The Seven Phases of the Software Development Lifecycle

  1. Ideation: Brainstorm ideas to solve problems or create solutions for your target user group.
  2. Requirements: Collect and design your project requirements and deliverables. This includes defining your tech stack, programming languages, backend and frontend, and tech infrastructure.
  3. Design: Develop the architecture of your system and the elements needed.
  4. Development: Build the software for your MVP product.
  5. Testing: Test your product to find bugs and defects. Test products with early adopters and key stakeholders to evaluate design and feature sets.
  6. Deployment: Prepare and launch your software.
  7. Maintenance: After delivery, support your MVP product.

Most MVP products go through this SDLC multiple times to go from an MVP to a fully-built product. After launch, software developers take the feedback from early adopters or core users to enhance the product. This takes the team back to ideation and then they work through the seven phases.

During the development and testing phases, support is crucial. If you don’t have the right people or resources on your team, you can get stuck or fail to make the right decisions. Make sure you account for any additional team members, expertise, or resources you need.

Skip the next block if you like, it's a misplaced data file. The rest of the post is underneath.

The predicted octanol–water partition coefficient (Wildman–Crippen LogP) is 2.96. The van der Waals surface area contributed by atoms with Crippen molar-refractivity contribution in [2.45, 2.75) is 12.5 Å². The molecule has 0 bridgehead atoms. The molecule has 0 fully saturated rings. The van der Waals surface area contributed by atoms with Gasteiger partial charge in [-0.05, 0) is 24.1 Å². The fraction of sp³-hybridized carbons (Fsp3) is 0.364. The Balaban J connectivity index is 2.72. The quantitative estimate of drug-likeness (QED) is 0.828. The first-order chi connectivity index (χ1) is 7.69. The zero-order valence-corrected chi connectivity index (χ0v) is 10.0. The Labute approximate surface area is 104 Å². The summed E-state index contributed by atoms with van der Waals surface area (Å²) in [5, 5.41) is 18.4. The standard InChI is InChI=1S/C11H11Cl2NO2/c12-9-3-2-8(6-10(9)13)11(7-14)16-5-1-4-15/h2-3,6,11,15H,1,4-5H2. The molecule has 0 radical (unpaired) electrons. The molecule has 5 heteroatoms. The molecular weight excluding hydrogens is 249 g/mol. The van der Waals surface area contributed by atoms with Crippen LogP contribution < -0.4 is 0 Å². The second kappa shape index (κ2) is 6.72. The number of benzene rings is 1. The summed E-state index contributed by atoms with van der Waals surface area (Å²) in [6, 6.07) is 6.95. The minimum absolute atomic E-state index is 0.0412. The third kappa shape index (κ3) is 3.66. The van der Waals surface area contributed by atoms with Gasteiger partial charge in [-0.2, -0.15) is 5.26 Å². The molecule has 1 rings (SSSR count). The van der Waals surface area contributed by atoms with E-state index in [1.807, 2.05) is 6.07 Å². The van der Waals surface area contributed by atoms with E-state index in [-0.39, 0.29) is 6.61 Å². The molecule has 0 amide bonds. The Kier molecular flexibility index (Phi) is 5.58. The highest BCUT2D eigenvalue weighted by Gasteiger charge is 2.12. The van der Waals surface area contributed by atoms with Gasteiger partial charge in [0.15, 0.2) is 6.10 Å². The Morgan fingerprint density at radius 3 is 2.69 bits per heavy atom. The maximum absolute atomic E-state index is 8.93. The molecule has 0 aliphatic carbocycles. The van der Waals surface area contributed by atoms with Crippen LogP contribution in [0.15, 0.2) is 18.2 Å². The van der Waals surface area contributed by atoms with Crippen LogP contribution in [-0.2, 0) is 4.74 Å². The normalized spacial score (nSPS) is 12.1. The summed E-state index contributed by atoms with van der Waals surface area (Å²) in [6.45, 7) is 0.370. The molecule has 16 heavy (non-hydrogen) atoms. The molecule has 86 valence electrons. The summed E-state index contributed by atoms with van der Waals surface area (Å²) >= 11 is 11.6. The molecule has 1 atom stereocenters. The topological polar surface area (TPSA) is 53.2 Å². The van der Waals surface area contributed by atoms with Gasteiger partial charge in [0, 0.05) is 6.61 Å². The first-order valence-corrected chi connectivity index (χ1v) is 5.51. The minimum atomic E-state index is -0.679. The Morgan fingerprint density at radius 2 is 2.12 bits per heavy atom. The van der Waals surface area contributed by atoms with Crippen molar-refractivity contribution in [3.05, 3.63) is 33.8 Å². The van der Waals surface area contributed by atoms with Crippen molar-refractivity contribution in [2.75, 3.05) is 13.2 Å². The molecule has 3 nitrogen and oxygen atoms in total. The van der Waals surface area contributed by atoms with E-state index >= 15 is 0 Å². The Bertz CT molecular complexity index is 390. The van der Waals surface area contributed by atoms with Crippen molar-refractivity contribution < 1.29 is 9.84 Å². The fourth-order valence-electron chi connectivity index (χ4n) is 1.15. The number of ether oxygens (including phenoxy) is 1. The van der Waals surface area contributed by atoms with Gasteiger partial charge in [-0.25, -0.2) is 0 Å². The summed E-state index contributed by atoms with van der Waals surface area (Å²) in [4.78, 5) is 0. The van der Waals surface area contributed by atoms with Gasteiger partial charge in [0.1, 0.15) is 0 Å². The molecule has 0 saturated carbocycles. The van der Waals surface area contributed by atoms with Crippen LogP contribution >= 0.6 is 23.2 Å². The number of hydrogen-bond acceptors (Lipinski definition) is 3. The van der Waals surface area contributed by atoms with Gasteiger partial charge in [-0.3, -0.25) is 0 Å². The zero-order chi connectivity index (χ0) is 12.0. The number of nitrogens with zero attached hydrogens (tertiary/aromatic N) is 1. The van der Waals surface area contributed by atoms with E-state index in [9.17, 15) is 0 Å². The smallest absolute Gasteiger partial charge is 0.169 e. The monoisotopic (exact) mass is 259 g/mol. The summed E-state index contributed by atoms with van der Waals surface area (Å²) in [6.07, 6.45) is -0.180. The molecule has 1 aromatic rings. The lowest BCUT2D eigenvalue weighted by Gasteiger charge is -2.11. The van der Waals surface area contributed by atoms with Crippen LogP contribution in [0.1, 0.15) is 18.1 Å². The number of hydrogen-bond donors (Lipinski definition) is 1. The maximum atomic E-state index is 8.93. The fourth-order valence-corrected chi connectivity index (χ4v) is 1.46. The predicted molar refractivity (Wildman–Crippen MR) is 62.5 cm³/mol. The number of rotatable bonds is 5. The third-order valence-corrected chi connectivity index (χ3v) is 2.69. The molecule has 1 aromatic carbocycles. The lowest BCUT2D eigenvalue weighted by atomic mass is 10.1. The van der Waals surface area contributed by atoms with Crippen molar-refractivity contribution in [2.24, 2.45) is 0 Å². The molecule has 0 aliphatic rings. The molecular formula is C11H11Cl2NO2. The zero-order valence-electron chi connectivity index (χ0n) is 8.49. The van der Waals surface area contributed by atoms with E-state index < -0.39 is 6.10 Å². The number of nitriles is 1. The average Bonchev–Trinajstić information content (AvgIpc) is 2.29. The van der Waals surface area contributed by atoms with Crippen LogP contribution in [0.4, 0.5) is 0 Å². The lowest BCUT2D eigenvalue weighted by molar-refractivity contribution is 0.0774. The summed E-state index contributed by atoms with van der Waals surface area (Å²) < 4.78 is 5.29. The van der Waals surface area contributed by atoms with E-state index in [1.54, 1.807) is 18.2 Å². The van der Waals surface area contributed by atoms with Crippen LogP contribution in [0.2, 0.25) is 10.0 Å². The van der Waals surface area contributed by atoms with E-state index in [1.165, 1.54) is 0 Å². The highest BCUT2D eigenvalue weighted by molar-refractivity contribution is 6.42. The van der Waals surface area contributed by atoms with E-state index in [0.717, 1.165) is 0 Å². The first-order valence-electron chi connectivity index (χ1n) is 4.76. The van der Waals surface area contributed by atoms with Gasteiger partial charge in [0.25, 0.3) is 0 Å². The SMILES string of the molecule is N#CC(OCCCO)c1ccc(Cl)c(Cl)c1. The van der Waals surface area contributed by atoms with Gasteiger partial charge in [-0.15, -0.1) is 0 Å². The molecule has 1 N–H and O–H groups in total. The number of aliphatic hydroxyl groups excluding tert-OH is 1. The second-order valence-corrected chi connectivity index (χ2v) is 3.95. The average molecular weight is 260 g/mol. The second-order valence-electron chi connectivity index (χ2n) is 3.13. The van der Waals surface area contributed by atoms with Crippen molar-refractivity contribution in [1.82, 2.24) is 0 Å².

During testing, it’s important to do real-world tests with real users. While alpha testing uses internal testers, beta testing uses real users, usually a select group of engaged customers. Both phases occur before the MVP is released. Organizations should line up their beta customers before the testing phase to avoid the potential for slowdowns in delivery.

Working with a Partner for Enterprise MVP Development

Working with a partner for MVP development ensures you have all the resources you need and the experience to produce quality MVPs.

Benefits include:

  • Fill in staffing and skill gaps in your team
  • Reduce the time to recruit, fire, and onboard new team members
  • Eliminate the need to train in-house resources
  • Keep in-house resources focused on core products
  • Flexibility to adapt to changing development needs

Perhaps the biggest benefit of working with an MVP development partner is you don’t need to wait. You can get started immediately. When you work with a proven partner with extensive product development experience such as KMS Technology, you can be assured of high-quality output and cost-efficient processes.

We can help fill skill gaps to maximize your product development while minimizing your development timeline for your custom MVP. At KMS, we don’t just build software, we build software companies.

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KMS Technology has proven experience with MVP development for enterprises. Our MVP approach and software development has resulted in exits for highly successful companies, such as Kobiton and Katalon. With a full lineup of software engineering, technology consulting, and digital operations, KMS can help guide the MVP development process, get you to market quicker, and produce long-term results.

Get in touch today and let us show you how we can help.